Fraud presentations aim to protect

Hold on to your identification’s, and shred any bank statements – RCMP are warning the public after an increasing number of people are falling victim to fraud and identity theft.

By Jasmine Franklin

Hold on to your identification’s, and shred any bank statements – RCMP are warning the public after an increasing number of people are falling victim to fraud and identity theft.

“They will do anything to get your money,” said RCMP officer Adam Al-Kadri. “They go after gullible people.”

RCMP constables Al-Kadri and Luc Richard visited Rimoka Lodge Oct. 12 to inform seniors on identity theft and various types of fraud.

More importantly, the officers showed residents how to recognize fraudulent schemes and how to protect themselves.

Officers told the residents that between 1999 and 2003, more than $44 million was lost among Canadians to telemarketing fraud such as the cash, prize and car pitch. Most of them sound like, “You’ve just won a car! To collect your car, you must send us a $50 deposit.”

Never send the deposit, Al-Kadri said. Wait until the car is in the driveway otherwise you are unlikely to ever see that $50 again.

There are different types of fraud: Internet fraud such as mock websites claiming to be fundraising websites. This was seen everywhere after hurricane Katrina in 2006; more than 2,300 fraudulent websites claiming to send donations to the victims were set up, the officers said. Pyramid schemes that which a big group of individuals is asked to invite more people and the more people that join, the more money that is given to the insiders.

“Any claim that will make you money by recruiting is most likely a scheme,” Al-Kadri said.

The officers stressed that telemarketers who call asking for money for foundations such as “RCMP in support of cancer” are scams.

“The RCMP is not allowed to solicit for money and would never ask for money over the phone,” said Richard. “We cannot do that.”

Credit and debit fraud amounts to over $5 billion worldwide each year. Criminals can steal the card itself or take your banking information from a bank statement.

“Rip up and throw away your statements,” Richard said. “Criminals will go so far as to go through your trash for information.”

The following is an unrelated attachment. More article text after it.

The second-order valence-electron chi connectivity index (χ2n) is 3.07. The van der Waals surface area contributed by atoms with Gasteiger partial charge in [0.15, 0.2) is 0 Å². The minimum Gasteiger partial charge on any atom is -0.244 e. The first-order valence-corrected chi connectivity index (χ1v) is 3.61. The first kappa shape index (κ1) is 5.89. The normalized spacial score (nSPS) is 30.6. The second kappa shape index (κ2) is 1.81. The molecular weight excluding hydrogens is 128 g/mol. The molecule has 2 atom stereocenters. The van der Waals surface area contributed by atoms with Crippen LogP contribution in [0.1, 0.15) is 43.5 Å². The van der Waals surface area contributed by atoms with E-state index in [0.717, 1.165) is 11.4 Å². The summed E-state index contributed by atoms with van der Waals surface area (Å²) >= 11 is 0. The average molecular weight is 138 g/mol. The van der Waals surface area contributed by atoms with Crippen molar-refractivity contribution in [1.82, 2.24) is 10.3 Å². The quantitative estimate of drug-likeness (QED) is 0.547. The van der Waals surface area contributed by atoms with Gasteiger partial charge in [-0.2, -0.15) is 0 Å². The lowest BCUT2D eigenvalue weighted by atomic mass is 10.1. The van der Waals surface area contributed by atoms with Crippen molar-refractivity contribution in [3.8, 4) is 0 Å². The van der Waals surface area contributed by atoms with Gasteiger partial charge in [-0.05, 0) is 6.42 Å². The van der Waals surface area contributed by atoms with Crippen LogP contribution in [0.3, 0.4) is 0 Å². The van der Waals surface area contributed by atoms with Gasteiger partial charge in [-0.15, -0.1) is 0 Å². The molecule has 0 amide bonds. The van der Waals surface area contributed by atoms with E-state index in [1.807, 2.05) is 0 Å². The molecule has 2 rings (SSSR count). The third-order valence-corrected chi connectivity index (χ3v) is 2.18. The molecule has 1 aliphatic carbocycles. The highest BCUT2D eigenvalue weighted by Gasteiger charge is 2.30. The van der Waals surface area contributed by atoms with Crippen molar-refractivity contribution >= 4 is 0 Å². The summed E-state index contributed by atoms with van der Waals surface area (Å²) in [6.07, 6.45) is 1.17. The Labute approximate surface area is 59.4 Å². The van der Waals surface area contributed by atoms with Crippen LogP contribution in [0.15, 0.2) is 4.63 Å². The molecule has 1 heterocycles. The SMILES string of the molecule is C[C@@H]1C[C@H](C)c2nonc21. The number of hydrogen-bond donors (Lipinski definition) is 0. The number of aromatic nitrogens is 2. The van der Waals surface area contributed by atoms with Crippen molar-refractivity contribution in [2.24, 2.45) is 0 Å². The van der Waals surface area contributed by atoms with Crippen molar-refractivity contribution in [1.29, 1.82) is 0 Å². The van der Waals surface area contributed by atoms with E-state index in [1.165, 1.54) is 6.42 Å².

It was stressed that if a credit card is believed to have been stolen the first thing to do is call and cancel the card, then call the police.

“It takes someone five minutes to withdraw $5,000,” Al-Kadri said.

Debit fraud requires the thief to steal both the card and the PIN. Be aware of private-owned convenience stores or ATM machines that don’t look right. The card scanners can be rigged so when a debit card is swiped through the card and PIN number can be duplicated.

“Try your best to take out money from your financial institution,” Al- Kadri said.

The top 6 institutions where debit machines or ATMs are rigged, most of the time without the owner’s awareness, are McDonald’s and Wendy’s restaurants, gas stations, convenience, liquor and grocery stores, and restaurants.

Next on the list for residents was an important issue — identity theft.

Identity theft occurs when someone steals your identity or documents with the intention of committing financial fraud. Drivers license, social insurance numbers, passports, and birth certificates and all documents that are targeted for identity theft.

The officers said one in four Canadians have been victims of identity theft.

The easy way to prevent yourself from all of the above take conscious thinking, but will better protect yourself.

Prevention:

• Don’t be afraid to hang up on telemarketers

• Never give out personal information, especially banking information over the phone.

• Ask them questions such as their licensing number, the company, and whether they have a website — if they do, check it out.

• Screen calls, then report the number to the police.

• Put personal phone numbers on the national Do Not Call List

• Beware of charity scams — “RCMP in support of cancer” or the Nigerian Letter scam where letters are sent asking for money

• Don’t open emails where the name is not recognized

• Tear up and throw away bank statements

• Don’t carry around important documents such as social insurance numbers, birth certificates or passports

• Be wary of ATMs that don’t look right

• If you believe your identity has been stolen, call the credit card companies first and cancel the cards then call the police

• If it sounds too good to be true, it probably is

“Anyone can get frauded,” Al-Kadri said. “The four Ds to fraud include deter, delay, deny, detect.”

Anytime a fraudulent email, telemarketer or scam is encountered call Phone Busters at 1-88-495-8501 or visit the website www.phonebusters.com to report it. Also call your local police.